Wait You’re Still not on Twitter? What are you waiting for?

3 Feb

Twitter isn’t going away!

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When I first started using twitter, I used it purely as a social outlet. I kept up with all of my favorite celebrities, watching their every move,  chatting with my friends, and participating in trending topics while watching my favorite reality show. It’s also a great way to build relationships.

Twitter has changed so much from the “What are you doing now” tag line  to becoming one of the largest Personal Professional Learning Networks available to educators. I have participated in numerous hours of professional development, and graduate courses, but I have learned more from my twitter friends then all of those things put together.

I had an interesting conversation with some educators about the purpose and use of twitter.  That saw little value in using twitter, and thought of it as just another social media to take up their time. I love to share all of the things I am learning on twitter, but often times I get that puzzled look from  because they have a hard time understanding the twitter lingo, and have a difficult time seeing it as Professional Development. It is really a mind-shift, and it takes a little bit of work understanding it all.

So I will break down twitter as simple as possible
What is twitter?
Twitter is an online social networking service and microblogging service that enables its users to send and read text-based messages of up to 140 characters, known as “tweets“.

Think of twitter as a “chat room” you are having a conversation with people of like-minds sharing their ideas and great resources. Its a place to share ideas, and get ideas. (Sometimes you are even just chatting with yourself)

Imagine a room full of people who all have something to share. One person stands up and says “Hey, I found this great article on differentiation”, another person says I found a great resource for 3rd grade students struggling with reading” another person jumps in and says “Please share, I have been looking for strategies to help my students with reading.” All of these individuals can communicate and share with one another easily through twitter, and the beauty of it all is that they don’t have to be in the same room, they can be in different parts of the world.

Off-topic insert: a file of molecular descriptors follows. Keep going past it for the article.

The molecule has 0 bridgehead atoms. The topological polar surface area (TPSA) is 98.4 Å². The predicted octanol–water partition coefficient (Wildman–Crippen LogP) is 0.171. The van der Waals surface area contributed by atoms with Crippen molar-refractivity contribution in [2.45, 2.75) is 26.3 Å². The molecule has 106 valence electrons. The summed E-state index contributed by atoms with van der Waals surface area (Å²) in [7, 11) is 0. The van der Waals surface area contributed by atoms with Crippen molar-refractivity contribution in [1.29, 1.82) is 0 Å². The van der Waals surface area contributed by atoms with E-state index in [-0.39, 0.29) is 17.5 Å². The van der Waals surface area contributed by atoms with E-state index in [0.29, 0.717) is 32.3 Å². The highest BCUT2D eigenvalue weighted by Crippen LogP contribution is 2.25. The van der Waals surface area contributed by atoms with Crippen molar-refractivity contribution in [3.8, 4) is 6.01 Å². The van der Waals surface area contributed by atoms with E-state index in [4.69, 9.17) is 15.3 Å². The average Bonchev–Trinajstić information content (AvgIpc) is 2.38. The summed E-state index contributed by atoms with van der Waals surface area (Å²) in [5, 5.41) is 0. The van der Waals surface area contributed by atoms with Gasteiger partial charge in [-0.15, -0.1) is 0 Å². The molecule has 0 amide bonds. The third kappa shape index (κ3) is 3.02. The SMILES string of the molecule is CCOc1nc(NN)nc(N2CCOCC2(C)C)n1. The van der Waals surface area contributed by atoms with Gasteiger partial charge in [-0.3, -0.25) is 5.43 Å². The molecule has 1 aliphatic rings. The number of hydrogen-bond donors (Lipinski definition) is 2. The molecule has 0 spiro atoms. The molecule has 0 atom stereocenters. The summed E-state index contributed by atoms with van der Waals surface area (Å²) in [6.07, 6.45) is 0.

Getting Started with Twitter
Create a unique twitter name that represents you. Keep in mind your audience, and who your followers will be, and who you might follow. You also want to make sure you don’t have a long twitter name, because when people respond or retweet you, your twitter name counts as part of the 140 characters.
Other things to keep in mind:
Always upload a picture to twitter. The infamous egg screams newbie, or I’m just not that into twitter.
Also, complete your profile. Give a really nice description of who you are, or what your purpose is on twitter. This is extremely helpful when you are looking for followers.  Reading their profile descriptions is a great way to weed through potential twitter friends.

Twitter Lingo